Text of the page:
California-based education technology firm, Chegg [CHGG] found itself in the limelight on WallStreetBets after the company lowered sales expectation by over 18%. As education institutes reopen Chegg’s stock is plagued by the fear that online education which rocketed during the coronavirus pandemic will come crashing down.
Chief executive Dan Rosensweig warned that a combination of COVID-19 variants, increased employment opportunities and compensation, along with fatigue had led to significantly fewer (university and college) enrolments than expected. “Those students who have enrolled are taking fewer and less rigorous classes and are receiving less graded assignments.”
Chegg share price has collapsed 52% since the start of November after it warned that fatigued students were set to batter its revenues. The share price was $29.64 at the 11 November close, down from $62.76 on the first of the month.
The group’s third-quarter report showed that revenues climbed 12% year over year to $171.9m and adjusted operating profit was up 45% to $46.4m.
However, its revenues mark was $1.88m short of analysts’ estimate, and subscriber numbers were also down from 4.86 million in the previous quarter to 4.4 million, although this was still a 17% year-on-year increase. Analysts had pencilled in 4.85 million subscribers.
Struggling enrolment numbers
Chegg now expects to deliver sales of between $194m to $196m in its fourth quarter, down from analysts’ expectations of almost $241m.
According to TipRanks, the company also reduced its 2021 full-year guidance to $763m, 6% below the guidance it issued in its second-quarter results, and then went on to delay any forecast for 2022 until February.
Despite Rosensweig’s assertion that the slowdown was temporary and that in the rest of the world Chegg continued to see very robust subscription and revenue growth, the damage to its share price was done.
Analysts cooled on the stock. The Motley Fool reported that Piper Sandler downgraded its target price from $107 to just $54. Morgan Stanley analyst Josh Baer cut his target price from $88 to $53 as a result of the “concerning commentary”.
Piper Sandler's price target for Chegg, downgraded from $107
Another dark cloud is a lawsuit from educational publishing giant Pearson, which has accused Chegg of breaking copyright law by selling answers to its textbooks on the “Chegg Study” website.
“Ultimately, we believe the challenging (and unpredictable) macroeconomic/industry environment and Pearson lawsuit will continue to weigh on share prices over the near term,” said Berenberg analyst Phillip Leytes, as reported on the Nasdaq.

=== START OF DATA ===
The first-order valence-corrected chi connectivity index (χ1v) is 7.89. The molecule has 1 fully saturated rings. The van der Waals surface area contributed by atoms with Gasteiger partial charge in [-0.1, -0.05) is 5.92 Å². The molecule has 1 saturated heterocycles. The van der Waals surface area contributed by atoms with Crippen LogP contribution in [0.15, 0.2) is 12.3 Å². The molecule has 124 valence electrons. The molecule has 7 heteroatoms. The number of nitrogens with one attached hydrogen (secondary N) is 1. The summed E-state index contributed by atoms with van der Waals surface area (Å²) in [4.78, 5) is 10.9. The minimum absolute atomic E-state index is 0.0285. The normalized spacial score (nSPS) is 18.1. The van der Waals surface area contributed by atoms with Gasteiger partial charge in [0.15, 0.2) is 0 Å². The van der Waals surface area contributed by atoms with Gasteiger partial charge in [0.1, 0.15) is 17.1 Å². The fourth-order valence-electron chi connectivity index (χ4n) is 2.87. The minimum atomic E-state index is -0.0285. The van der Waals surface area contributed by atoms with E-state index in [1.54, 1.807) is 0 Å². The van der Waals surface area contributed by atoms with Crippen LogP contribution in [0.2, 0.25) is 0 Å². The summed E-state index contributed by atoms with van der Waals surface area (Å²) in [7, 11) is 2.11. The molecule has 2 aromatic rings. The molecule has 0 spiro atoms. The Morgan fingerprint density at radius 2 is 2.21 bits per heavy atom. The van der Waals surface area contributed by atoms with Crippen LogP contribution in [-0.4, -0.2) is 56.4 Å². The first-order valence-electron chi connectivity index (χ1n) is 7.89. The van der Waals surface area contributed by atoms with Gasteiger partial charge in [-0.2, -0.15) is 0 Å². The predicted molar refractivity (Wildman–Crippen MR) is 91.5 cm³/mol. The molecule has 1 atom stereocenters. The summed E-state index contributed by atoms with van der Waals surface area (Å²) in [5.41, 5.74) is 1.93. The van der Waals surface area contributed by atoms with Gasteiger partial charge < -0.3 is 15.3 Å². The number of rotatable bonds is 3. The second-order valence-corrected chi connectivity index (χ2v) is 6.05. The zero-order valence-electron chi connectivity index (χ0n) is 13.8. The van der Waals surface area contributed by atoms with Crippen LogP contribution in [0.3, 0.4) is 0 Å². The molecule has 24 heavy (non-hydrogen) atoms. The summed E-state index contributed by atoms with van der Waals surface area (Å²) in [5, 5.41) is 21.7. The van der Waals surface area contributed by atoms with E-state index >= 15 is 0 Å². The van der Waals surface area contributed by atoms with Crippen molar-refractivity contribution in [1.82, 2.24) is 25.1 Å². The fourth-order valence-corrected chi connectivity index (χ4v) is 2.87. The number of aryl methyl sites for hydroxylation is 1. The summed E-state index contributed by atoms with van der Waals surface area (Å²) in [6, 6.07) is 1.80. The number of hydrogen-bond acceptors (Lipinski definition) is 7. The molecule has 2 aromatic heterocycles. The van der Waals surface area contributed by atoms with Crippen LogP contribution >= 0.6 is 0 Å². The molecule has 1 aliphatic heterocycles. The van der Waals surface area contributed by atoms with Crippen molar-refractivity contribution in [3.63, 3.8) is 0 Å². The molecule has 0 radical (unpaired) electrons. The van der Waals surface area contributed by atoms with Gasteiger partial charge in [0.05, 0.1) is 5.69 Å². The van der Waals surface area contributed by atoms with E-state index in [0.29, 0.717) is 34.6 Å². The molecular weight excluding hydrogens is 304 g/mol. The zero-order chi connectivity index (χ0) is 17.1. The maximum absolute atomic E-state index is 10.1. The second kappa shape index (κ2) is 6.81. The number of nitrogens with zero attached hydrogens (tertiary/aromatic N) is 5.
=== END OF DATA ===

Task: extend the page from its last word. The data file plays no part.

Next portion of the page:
Personalisation and upskilling
A group of 16 analysts on Market Screener continue to have a consensus ‘outperform’ rating and a $55.54 target price on the Chegg stock.
The reasons for the continued confidence are present in the Chegg third-quarter report. The company has said it is expanding into local markets, personalising content, moving beyond textbook courses and adding non-STEM subjects.
It also highlighted its new partnership with Guild Education from 2022 to take advantage of the increase in the number of employers looking to skill, reskill and upskill their employees in digital technology.
Its international growth is also one to watch as it has already surpassed 1 million-plus subscribers.
“Long-term investors can put Chegg on their watch lists. The company's massive and growing database of content will remain relevant to students for a long time” - Motley Fool's Parkev Tatevosian
Parkev Tatevosian, writing in the Motley Fool, is bullish: “The fall semester was the first that some colleges attempted to bring back students after more than a year of remote learning. Understandably, some may hesitate to return to dorms and classrooms while the deadly virus is still in wide circulation. Long-term investors can put Chegg on their watch lists. The company's massive and growing database of content will remain relevant to students for a long time — even if the market might be overlooking that right now.”
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